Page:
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By: JJ Martin

Sentry Staff Reporter

Running From the Law

Joaquín “El Chapo” Guzmán Loera is proclaimed the world’s most powerful drug trafficker by law enforcement agencies across the world. His cartel is responsible for an estimated 25% of all illegal drugs that enter the U.S. via Mexico. Drug enforcement experts estimate  the cartel’s annual revenue may exceed $3 billion.

On February 22, Mexican navy commandos arrested Guzmán, on his fourth floor condo complex in Mazatlán, Sinaloa without anyone being harmed. Before he was arrested, he was the leader of the Sinaloa Cartel, and according to the Drug Enforcement Agency, he is the “godfather of the drug world.” He took over the Sinaloa Cartel on June 23, 1995 and soon was taken into custody in 2001. He quickly escaped and enlarged his drug operations later. The cartel ships multi-ton shipments of cocaine into the United States, the world’s top consumer, and makes billion of dollars annually. Forbes lists Guzmán in its World’s Billionaires list and  as the tenth richest man in Mexico.  The U.S. Department of Treasury calls El Chapo the “most powerful drug kingpin in the world.” Leading up to his arrest there was a reward of 5,000,000 U.S dollars and 30,000,000 pesos.  Guzmán is awaiting trial in Mexico for a  judge to decide if he will be extradited to the U.S. where he faces charges of drug-trafficking  in New York, Texas, California and Chicago, who named him public enemy number one.

Joaquín “El Chapo” Guzmán was arrested on February 22 Photo from Google Images

Joaquín “El Chapo” Guzmán was arrested on February 22
Photo from Google Images

One Small Step

A federal judge in Norfolk struck down Virginia’s ban on same-sex marriage on February 13 saying the country has “arrived upon another moment in history when We the People becomes more inclusive, and our freedom more perfect.”

In a legal issue that is sweeping across the world, Lesbian, Gay, Bisexual and Transgender or LBGT, activists gained a victory on February 14 when the Virginia gay marriage ban was overturned. In a statement, Judge Arenda Wright Allen said,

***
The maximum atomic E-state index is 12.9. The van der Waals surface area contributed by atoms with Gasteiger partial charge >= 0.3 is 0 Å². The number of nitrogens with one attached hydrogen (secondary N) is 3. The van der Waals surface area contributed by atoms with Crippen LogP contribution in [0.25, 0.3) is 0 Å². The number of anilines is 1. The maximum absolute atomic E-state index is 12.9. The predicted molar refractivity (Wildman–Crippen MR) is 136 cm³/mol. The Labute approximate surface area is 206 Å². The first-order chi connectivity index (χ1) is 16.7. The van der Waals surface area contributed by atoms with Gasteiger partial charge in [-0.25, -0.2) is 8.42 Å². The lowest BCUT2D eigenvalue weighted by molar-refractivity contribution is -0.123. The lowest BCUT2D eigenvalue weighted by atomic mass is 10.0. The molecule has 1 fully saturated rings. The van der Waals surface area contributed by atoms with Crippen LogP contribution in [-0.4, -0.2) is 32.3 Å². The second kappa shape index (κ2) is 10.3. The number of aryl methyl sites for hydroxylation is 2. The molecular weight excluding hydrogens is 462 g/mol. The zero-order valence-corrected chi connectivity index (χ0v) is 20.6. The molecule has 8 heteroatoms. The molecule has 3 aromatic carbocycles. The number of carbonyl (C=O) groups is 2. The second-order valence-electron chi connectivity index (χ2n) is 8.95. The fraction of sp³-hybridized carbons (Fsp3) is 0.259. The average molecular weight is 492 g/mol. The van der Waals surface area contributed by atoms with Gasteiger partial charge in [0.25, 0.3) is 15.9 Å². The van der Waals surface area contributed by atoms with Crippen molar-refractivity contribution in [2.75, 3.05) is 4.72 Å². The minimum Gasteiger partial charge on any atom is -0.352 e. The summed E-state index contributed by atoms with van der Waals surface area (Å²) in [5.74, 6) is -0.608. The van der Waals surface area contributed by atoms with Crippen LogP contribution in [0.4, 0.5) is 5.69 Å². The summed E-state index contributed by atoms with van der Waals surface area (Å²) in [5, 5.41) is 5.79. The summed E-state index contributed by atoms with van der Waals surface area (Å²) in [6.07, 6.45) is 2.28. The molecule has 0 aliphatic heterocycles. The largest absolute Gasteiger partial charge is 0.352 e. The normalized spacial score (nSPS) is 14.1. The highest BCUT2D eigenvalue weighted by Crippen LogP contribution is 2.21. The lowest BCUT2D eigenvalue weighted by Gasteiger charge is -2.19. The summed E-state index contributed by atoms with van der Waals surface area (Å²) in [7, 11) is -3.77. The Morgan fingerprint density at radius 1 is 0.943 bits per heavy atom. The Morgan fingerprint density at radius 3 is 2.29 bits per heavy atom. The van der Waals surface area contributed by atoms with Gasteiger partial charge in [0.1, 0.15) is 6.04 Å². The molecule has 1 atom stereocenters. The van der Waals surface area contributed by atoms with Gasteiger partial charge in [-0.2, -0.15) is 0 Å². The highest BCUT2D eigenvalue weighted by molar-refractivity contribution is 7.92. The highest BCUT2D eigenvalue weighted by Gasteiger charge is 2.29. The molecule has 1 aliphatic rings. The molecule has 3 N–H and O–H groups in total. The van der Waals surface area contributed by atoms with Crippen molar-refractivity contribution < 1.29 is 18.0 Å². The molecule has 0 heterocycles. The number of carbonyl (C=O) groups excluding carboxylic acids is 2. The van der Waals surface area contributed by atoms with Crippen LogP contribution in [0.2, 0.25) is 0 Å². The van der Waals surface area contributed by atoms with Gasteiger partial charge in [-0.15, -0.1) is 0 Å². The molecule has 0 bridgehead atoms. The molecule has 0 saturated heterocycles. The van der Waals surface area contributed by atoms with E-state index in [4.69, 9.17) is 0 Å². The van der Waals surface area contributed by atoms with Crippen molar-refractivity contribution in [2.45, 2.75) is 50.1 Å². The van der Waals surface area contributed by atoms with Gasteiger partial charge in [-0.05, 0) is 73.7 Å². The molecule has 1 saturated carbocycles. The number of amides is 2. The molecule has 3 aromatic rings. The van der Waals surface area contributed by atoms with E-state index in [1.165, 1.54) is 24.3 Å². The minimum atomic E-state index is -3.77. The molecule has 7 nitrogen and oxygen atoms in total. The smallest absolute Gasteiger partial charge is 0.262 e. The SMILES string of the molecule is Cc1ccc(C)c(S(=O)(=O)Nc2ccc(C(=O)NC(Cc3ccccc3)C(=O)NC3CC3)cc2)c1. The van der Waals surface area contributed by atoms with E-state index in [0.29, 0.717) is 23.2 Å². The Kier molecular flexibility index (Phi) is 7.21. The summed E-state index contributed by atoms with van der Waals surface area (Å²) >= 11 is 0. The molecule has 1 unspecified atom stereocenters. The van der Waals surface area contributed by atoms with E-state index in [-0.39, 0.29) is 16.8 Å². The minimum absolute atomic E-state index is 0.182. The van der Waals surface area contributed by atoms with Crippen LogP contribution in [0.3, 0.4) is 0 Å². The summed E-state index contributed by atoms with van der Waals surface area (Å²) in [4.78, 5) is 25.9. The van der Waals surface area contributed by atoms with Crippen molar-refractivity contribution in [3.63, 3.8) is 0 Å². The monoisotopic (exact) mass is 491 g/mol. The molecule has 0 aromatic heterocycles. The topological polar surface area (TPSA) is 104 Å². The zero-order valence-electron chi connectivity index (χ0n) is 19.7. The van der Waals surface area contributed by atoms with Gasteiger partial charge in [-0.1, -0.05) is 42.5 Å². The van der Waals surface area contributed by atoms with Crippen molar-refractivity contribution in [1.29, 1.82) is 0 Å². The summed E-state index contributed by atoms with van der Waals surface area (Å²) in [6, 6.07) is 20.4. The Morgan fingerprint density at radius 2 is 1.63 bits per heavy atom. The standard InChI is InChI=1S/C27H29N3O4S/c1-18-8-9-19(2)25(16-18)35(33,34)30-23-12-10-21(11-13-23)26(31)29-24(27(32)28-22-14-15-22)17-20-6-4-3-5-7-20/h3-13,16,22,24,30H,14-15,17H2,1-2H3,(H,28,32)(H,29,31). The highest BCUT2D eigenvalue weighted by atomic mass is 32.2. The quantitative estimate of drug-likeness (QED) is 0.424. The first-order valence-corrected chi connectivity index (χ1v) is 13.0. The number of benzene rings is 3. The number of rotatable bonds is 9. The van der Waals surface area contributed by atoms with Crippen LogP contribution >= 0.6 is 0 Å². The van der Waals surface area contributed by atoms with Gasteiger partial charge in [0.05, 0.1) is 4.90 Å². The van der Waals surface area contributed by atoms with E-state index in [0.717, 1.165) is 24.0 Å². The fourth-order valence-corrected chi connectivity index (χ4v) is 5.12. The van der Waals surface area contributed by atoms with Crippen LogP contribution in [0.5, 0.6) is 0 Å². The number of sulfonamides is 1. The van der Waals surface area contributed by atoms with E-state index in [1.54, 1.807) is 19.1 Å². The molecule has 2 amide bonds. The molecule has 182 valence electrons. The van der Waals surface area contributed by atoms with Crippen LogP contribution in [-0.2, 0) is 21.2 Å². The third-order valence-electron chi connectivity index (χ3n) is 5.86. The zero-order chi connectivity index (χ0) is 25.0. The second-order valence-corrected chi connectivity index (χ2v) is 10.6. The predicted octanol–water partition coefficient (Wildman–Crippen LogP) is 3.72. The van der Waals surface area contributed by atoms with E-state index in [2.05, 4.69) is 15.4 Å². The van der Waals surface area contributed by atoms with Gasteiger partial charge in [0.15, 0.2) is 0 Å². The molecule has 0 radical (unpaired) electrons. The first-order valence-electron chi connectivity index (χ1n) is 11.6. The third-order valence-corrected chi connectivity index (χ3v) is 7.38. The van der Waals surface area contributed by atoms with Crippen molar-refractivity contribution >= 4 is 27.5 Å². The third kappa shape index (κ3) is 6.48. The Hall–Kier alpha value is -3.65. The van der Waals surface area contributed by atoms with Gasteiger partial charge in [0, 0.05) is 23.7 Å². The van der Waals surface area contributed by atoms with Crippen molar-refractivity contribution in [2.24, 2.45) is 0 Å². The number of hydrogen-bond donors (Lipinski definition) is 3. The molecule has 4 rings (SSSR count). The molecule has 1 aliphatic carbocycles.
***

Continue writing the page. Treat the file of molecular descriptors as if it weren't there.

“The Court is compelled to conclude that the Virginia Marriage Laws unconstitutionally deny Virginia LBGT citizens the fundamental freedom to choose to marry.”

When first created in 2006, former Governor Bob McDonnell and his staff strongly advocated the state’s ban. However with the recent elections and new officials, Attorney General Mark R. Herring said,

“It’s time for the commonwealth to be on the right side of history and the right side of the law.”

Two lawyers, Theodore B. Olson and David Boies who successfully contested California’s ban in 2010, challenged the ban on the behalf of the American Foundation for Equal Rights. As of right now, there are 17 states and 16 countries that recognize gay marriage.  The ban overturning will not take effect until all appeals are heard.

I Fooled You

An art forger’s goal is to pass off a famous piece of artwork and make thousands of dollars off it, while no one is the wiser, but Wolfgang Beltracchi took forgery to a whole new level.


Wolfgang Beltracchi and one of his forgeries Photo from Google Images

Wolfgang Beltracchi and one of his forgeries
Photo from Google Images

Instead of copying famous artists such as Max Ernst, Heinrich Campendonk, Fernand Leger and Kees Van Dongen, he painted pieces that he believed the artist might have or felt like painting. In a interview on 60 Minutes with Bob Simon, he replied,

“I think I’m the best art forger in the world.”

Beltracchi’s career started 40 years ago when he was kicked out of art school for copying Pablo Picasso, at the age of 17. In 1992, he married his wife, Helene, and his career jump started. To make his paintings credible, Helene said her grandfather hid many pieces of artwork in his country estate from the Germans during World War II and when he died, she inherited all the art. Also  Beltracchi stained labels with tea or coffee to make them look realistic. In 2010, he and his wife were caught using white titanium paint, a type of paint not used until the 1920’s, on piece he was trying to pass off as  early Max Ernst. In 2011, he and his wife were sentenced to six years in jail and are facing a lawsuit of 27 million dollars.  Beltracchi says he has sold nearly 300 pieces of art all across the world, but police have only found 36.

“I think I’m one of the most exhibited painters in art museums of the world,” said Beltracchi.

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The student news site of Yorktown High School
Under a Rock